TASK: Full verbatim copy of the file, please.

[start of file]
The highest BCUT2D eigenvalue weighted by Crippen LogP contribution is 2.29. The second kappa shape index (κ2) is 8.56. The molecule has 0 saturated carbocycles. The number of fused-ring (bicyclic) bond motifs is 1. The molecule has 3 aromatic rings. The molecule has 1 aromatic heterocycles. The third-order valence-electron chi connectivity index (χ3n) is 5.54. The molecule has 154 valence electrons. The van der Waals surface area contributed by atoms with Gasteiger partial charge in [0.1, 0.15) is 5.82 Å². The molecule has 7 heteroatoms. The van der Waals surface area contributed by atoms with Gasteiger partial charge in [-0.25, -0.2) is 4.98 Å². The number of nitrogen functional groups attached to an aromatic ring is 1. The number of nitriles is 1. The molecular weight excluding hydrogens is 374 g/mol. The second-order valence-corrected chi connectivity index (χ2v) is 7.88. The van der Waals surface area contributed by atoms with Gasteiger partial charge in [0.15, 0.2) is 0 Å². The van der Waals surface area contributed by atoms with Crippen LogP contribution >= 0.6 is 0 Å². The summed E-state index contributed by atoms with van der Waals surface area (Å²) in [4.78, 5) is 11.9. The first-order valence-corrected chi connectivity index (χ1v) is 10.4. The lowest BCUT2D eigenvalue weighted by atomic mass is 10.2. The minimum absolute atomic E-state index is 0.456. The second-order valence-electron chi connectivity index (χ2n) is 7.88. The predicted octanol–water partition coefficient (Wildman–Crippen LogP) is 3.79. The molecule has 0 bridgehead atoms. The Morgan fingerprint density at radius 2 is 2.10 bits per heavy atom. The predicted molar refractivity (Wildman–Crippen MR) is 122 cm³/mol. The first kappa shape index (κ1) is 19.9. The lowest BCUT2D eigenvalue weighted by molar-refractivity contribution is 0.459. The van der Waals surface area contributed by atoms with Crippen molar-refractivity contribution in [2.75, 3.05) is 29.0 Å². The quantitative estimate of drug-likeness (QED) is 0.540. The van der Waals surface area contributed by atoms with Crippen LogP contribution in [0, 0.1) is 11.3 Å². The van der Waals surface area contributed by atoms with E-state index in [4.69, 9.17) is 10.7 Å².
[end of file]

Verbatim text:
The highest BCUT2D eigenvalue weighted by Crippen LogP contribution is 2.29. The second kappa shape index (κ2) is 8.56. The molecule has 0 saturated carbocycles. The number of fused-ring (bicyclic) bond motifs is 1. The molecule has 3 aromatic rings. The molecule has 1 aromatic heterocycles. The third-order valence-electron chi connectivity index (χ3n) is 5.54. The molecule has 154 valence electrons. The van der Waals surface area contributed by atoms with Gasteiger partial charge in [0.1, 0.15) is 5.82 Å². The molecule has 7 heteroatoms. The van der Waals surface area contributed by atoms with Gasteiger partial charge in [-0.25, -0.2) is 4.98 Å². The number of nitrogen functional groups attached to an aromatic ring is 1. The number of nitriles is 1. The molecular weight excluding hydrogens is 374 g/mol. The second-order valence-corrected chi connectivity index (χ2v) is 7.88. The van der Waals surface area contributed by atoms with Gasteiger partial charge in [0.15, 0.2) is 0 Å². The van der Waals surface area contributed by atoms with Crippen LogP contribution >= 0.6 is 0 Å². The summed E-state index contributed by atoms with van der Waals surface area (Å²) in [4.78, 5) is 11.9. The first-order valence-corrected chi connectivity index (χ1v) is 10.4. The lowest BCUT2D eigenvalue weighted by atomic mass is 10.2. The minimum absolute atomic E-state index is 0.456. The second-order valence-electron chi connectivity index (χ2n) is 7.88. The predicted octanol–water partition coefficient (Wildman–Crippen LogP) is 3.79. The molecule has 0 bridgehead atoms. The Morgan fingerprint density at radius 2 is 2.10 bits per heavy atom. The predicted molar refractivity (Wildman–Crippen MR) is 122 cm³/mol. The first kappa shape index (κ1) is 19.9. The lowest BCUT2D eigenvalue weighted by molar-refractivity contribution is 0.459. The van der Waals surface area contributed by atoms with Crippen molar-refractivity contribution in [2.75, 3.05) is 29.0 Å². The quantitative estimate of drug-likeness (QED) is 0.540. The van der Waals surface area contributed by atoms with Crippen LogP contribution in [0, 0.1) is 11.3 Å². The van der Waals surface area contributed by atoms with E-state index in [4.69, 9.17) is 10.7 Å².